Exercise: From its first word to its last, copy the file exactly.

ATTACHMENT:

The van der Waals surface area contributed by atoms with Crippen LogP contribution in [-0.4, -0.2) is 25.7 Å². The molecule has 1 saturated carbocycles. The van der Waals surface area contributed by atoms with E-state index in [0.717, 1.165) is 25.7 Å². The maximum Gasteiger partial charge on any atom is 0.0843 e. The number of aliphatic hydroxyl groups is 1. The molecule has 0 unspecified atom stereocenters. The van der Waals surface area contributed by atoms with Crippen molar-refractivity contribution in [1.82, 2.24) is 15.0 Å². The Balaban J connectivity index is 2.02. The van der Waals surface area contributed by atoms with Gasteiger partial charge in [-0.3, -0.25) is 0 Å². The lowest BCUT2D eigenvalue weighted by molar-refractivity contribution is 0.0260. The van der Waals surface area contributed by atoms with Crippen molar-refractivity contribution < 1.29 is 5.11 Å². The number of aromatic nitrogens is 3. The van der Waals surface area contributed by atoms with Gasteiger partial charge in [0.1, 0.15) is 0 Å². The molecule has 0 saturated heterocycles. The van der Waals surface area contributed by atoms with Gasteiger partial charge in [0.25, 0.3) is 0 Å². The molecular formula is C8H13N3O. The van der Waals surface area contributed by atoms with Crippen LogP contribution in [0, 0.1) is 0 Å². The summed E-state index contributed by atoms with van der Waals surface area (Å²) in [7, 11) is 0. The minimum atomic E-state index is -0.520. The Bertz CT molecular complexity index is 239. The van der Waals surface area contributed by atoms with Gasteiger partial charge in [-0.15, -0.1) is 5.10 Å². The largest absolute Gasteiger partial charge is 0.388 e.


The van der Waals surface area contributed by atoms with Crippen LogP contribution in [-0.4, -0.2) is 25.7 Å². The molecule has 1 saturated carbocycles. The van der Waals surface area contributed by atoms with E-state index in [0.717, 1.165) is 25.7 Å². The maximum Gasteiger partial charge on any atom is 0.0843 e. The number of aliphatic hydroxyl groups is 1. The molecule has 0 unspecified atom stereocenters. The van der Waals surface area contributed by atoms with Crippen molar-refractivity contribution in [1.82, 2.24) is 15.0 Å². The Balaban J connectivity index is 2.02. The van der Waals surface area contributed by atoms with Gasteiger partial charge in [-0.3, -0.25) is 0 Å². The lowest BCUT2D eigenvalue weighted by molar-refractivity contribution is 0.0260. The van der Waals surface area contributed by atoms with Crippen molar-refractivity contribution < 1.29 is 5.11 Å². The number of aromatic nitrogens is 3. The van der Waals surface area contributed by atoms with Gasteiger partial charge in [0.1, 0.15) is 0 Å². The molecule has 0 saturated heterocycles. The van der Waals surface area contributed by atoms with Gasteiger partial charge in [0.25, 0.3) is 0 Å². The molecular formula is C8H13N3O. The van der Waals surface area contributed by atoms with Crippen LogP contribution in [0, 0.1) is 0 Å². The summed E-state index contributed by atoms with van der Waals surface area (Å²) in [7, 11) is 0. The minimum atomic E-state index is -0.520. The Bertz CT molecular complexity index is 239. The van der Waals surface area contributed by atoms with Gasteiger partial charge in [-0.15, -0.1) is 5.10 Å². The largest absolute Gasteiger partial charge is 0.388 e.